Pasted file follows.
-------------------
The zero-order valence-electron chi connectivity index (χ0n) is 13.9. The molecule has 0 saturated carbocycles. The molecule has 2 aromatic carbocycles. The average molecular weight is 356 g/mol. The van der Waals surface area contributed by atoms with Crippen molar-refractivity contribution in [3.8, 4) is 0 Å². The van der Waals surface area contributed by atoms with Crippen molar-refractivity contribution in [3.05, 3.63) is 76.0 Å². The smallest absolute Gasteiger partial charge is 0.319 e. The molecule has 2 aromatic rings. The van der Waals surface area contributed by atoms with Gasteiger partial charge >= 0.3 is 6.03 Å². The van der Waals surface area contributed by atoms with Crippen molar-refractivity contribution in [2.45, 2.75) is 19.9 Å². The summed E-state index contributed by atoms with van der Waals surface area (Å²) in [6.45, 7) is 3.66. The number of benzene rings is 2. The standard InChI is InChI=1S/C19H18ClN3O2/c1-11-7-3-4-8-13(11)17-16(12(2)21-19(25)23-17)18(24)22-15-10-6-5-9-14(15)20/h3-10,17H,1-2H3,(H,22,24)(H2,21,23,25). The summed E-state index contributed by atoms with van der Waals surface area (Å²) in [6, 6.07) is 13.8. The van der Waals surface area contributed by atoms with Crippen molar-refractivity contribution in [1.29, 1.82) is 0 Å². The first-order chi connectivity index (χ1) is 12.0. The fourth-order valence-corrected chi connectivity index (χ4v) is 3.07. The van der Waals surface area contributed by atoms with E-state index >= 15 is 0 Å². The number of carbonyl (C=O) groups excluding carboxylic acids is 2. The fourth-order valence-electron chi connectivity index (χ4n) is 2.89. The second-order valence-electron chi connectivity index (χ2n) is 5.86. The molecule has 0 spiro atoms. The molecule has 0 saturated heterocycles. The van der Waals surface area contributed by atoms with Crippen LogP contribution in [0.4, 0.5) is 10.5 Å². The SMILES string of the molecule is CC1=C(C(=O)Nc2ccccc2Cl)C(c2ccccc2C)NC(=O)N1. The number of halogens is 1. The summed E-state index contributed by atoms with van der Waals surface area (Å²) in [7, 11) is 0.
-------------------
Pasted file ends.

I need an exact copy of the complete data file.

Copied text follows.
The zero-order valence-electron chi connectivity index (χ0n) is 13.9. The molecule has 0 saturated carbocycles. The molecule has 2 aromatic carbocycles. The average molecular weight is 356 g/mol. The van der Waals surface area contributed by atoms with Crippen molar-refractivity contribution in [3.8, 4) is 0 Å². The van der Waals surface area contributed by atoms with Crippen molar-refractivity contribution in [3.05, 3.63) is 76.0 Å². The smallest absolute Gasteiger partial charge is 0.319 e. The molecule has 2 aromatic rings. The van der Waals surface area contributed by atoms with Gasteiger partial charge >= 0.3 is 6.03 Å². The van der Waals surface area contributed by atoms with Crippen molar-refractivity contribution in [2.45, 2.75) is 19.9 Å². The summed E-state index contributed by atoms with van der Waals surface area (Å²) in [6.45, 7) is 3.66. The number of benzene rings is 2. The standard InChI is InChI=1S/C19H18ClN3O2/c1-11-7-3-4-8-13(11)17-16(12(2)21-19(25)23-17)18(24)22-15-10-6-5-9-14(15)20/h3-10,17H,1-2H3,(H,22,24)(H2,21,23,25). The summed E-state index contributed by atoms with van der Waals surface area (Å²) in [6, 6.07) is 13.8. The van der Waals surface area contributed by atoms with Crippen molar-refractivity contribution in [1.29, 1.82) is 0 Å². The first-order chi connectivity index (χ1) is 12.0. The fourth-order valence-corrected chi connectivity index (χ4v) is 3.07. The van der Waals surface area contributed by atoms with E-state index >= 15 is 0 Å². The number of carbonyl (C=O) groups excluding carboxylic acids is 2. The fourth-order valence-electron chi connectivity index (χ4n) is 2.89. The second-order valence-electron chi connectivity index (χ2n) is 5.86. The molecule has 0 spiro atoms. The molecule has 0 saturated heterocycles. The van der Waals surface area contributed by atoms with Crippen LogP contribution in [0.4, 0.5) is 10.5 Å². The SMILES string of the molecule is CC1=C(C(=O)Nc2ccccc2Cl)C(c2ccccc2C)NC(=O)N1. The number of halogens is 1. The summed E-state index contributed by atoms with van der Waals surface area (Å²) in [7, 11) is 0.